Every Ship a Warship The Security Role of China’s Maritime Sector and its Consequences for Europe
Research paper, September 2022
There is a growing politization and militarization of China’s civilian maritime sector. China considers maritime power as an important building block of its national power and crucial for its national economic security. In recent years, the Communist Party has strengthened its grip on all large maritime companies. China is also developing its civilian maritime assets with an eye of being deployed in armed conflicts. European companies and centres have continued to engage in cooperation with Chinese counterparts that are engaged in dual-use and military maritime research projects. Despite growing awareness the EU has not yet started to come to grips with this. (read)
Conventional Guided Missiles in Russian and Chinese Active Defence
Policy input, March 2021
This paper reviews a broad range of Chinese and Russian sources. It finds that conventional guided missiles remain a corner stone in their active defence. They are deemed indispensable to target critical infrastructure, damage command and control systems, and also to demoralize adversaries Both countries highlight the combination of saturation and precision, of dispersing missile systems and multi-dimension strike. The growing and modernizing inventories of guided missiles are considered a precious tool for broadening deterrence and increasing escalation options (read).
Self-Betrayal: How the West Failed to Respond to China’s Rise
Published in International Spectator, April 2021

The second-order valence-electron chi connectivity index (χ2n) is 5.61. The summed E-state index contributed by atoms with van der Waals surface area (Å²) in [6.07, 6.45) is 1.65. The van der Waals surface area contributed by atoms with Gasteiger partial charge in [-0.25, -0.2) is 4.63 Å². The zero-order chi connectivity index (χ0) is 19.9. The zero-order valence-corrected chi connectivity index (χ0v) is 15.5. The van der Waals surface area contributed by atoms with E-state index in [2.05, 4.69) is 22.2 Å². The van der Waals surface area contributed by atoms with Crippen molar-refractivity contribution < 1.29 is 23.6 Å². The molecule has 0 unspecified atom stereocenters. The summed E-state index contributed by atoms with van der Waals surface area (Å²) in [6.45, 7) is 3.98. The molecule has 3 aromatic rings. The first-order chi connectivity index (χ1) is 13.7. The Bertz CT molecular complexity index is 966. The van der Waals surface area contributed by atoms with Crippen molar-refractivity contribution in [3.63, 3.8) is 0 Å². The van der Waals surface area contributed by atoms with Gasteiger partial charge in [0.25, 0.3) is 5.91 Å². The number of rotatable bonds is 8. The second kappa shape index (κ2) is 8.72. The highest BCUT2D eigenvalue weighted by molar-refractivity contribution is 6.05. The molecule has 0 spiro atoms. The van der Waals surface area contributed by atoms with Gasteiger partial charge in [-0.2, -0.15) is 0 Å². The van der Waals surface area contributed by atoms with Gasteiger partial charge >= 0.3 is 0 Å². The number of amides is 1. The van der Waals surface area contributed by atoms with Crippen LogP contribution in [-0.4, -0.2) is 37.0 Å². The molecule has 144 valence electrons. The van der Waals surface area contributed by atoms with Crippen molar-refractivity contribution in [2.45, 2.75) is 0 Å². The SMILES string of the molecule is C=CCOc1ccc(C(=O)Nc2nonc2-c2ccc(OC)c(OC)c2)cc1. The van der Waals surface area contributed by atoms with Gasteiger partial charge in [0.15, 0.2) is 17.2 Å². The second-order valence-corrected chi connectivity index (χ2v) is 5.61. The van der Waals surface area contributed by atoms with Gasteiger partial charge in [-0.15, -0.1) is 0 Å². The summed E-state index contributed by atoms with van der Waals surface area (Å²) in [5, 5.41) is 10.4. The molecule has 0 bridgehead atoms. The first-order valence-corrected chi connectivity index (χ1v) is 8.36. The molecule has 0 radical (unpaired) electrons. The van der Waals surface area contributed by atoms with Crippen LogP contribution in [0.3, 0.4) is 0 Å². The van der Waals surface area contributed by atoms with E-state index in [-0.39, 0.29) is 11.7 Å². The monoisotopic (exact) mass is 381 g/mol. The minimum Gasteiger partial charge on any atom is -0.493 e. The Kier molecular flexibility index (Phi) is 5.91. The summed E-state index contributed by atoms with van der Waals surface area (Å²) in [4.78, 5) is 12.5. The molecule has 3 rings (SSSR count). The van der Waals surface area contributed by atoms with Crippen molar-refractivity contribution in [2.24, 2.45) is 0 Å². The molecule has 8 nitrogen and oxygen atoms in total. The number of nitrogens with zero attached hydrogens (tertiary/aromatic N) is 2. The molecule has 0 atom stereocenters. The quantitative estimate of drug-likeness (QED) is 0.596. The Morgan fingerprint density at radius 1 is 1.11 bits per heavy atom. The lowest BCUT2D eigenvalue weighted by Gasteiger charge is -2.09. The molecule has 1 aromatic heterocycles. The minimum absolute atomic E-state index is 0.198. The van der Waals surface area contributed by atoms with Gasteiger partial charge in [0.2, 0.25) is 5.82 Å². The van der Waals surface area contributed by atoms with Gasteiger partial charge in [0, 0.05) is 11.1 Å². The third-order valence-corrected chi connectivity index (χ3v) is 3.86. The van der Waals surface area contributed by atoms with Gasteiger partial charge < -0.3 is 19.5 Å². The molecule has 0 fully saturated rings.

From the 1980s, it was clear that a rising China would challenge the interests and core values of the US and the EU. Cables and intelligence reports that were recently disclosed reveal numerous warnings about a pushback. The Western political leadership brushed them aside. While paying lip service to constructive engagement, it was business first. The downside of it was clear but it took several years for the Western political leadership to recognise it and shift to balancing. Early balancing efforts, though, again seem inconsistent (read the draft version) (read the published version).
Balancing China's rise: Why small states matter.
Published by the Royal Higher Institute of Defence, January 2021
Of all the rising powers in the last centuries, China holds the largest potential for gaining dominance over Eurasia. Even if we skate around the discussion about its intentions, the question about whether we can rely on the official Chinese vow not to work towards hegemony, it is imperative to preserve a balance of power. Small contributions matter in that regard. Balancing China, needs to be conducted in a measured way. The focus is not on countering China, but bolstering our resilience at home. Balancing China also needs to happen in a way that permits European countries to prioritize security in their neighbourhood (read the entire publication).